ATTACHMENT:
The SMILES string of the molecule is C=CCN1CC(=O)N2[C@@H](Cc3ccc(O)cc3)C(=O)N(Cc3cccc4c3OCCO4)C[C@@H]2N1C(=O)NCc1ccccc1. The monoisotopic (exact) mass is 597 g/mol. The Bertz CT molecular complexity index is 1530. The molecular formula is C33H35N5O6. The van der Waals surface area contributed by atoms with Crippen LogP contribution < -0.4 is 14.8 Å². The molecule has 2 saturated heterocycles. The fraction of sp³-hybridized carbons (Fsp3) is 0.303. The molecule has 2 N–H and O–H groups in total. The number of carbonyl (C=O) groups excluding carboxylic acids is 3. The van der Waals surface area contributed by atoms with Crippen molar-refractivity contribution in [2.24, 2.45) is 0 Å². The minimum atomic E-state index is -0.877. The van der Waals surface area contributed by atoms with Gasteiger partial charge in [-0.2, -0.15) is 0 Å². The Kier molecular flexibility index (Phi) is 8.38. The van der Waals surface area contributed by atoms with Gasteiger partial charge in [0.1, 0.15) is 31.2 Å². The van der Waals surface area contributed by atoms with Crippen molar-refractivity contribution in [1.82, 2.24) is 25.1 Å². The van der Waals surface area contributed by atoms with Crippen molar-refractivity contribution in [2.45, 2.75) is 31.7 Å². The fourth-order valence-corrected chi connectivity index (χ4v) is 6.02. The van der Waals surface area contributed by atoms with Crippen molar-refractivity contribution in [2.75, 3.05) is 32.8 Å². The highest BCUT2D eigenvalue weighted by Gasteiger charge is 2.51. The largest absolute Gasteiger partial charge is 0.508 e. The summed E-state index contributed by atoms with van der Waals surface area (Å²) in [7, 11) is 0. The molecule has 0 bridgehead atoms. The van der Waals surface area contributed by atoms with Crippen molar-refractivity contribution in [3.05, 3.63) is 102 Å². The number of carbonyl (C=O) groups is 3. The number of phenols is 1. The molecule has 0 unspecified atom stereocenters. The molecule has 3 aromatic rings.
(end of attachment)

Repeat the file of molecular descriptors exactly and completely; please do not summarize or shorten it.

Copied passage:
The SMILES string of the molecule is C=CCN1CC(=O)N2[C@@H](Cc3ccc(O)cc3)C(=O)N(Cc3cccc4c3OCCO4)C[C@@H]2N1C(=O)NCc1ccccc1. The monoisotopic (exact) mass is 597 g/mol. The Bertz CT molecular complexity index is 1530. The molecular formula is C33H35N5O6. The van der Waals surface area contributed by atoms with Crippen LogP contribution < -0.4 is 14.8 Å². The molecule has 2 saturated heterocycles. The fraction of sp³-hybridized carbons (Fsp3) is 0.303. The molecule has 2 N–H and O–H groups in total. The number of carbonyl (C=O) groups excluding carboxylic acids is 3. The van der Waals surface area contributed by atoms with Crippen molar-refractivity contribution in [2.24, 2.45) is 0 Å². The minimum atomic E-state index is -0.877. The van der Waals surface area contributed by atoms with Gasteiger partial charge in [-0.2, -0.15) is 0 Å². The Kier molecular flexibility index (Phi) is 8.38. The van der Waals surface area contributed by atoms with Gasteiger partial charge in [0.1, 0.15) is 31.2 Å². The van der Waals surface area contributed by atoms with Crippen molar-refractivity contribution in [1.82, 2.24) is 25.1 Å². The van der Waals surface area contributed by atoms with Crippen molar-refractivity contribution in [2.45, 2.75) is 31.7 Å². The fourth-order valence-corrected chi connectivity index (χ4v) is 6.02. The van der Waals surface area contributed by atoms with Crippen molar-refractivity contribution in [2.75, 3.05) is 32.8 Å². The highest BCUT2D eigenvalue weighted by Gasteiger charge is 2.51. The largest absolute Gasteiger partial charge is 0.508 e. The summed E-state index contributed by atoms with van der Waals surface area (Å²) in [7, 11) is 0. The molecule has 0 bridgehead atoms. The van der Waals surface area contributed by atoms with Crippen molar-refractivity contribution in [3.05, 3.63) is 102 Å². The number of carbonyl (C=O) groups is 3. The number of phenols is 1. The molecule has 0 unspecified atom stereocenters. The molecule has 3 aromatic rings.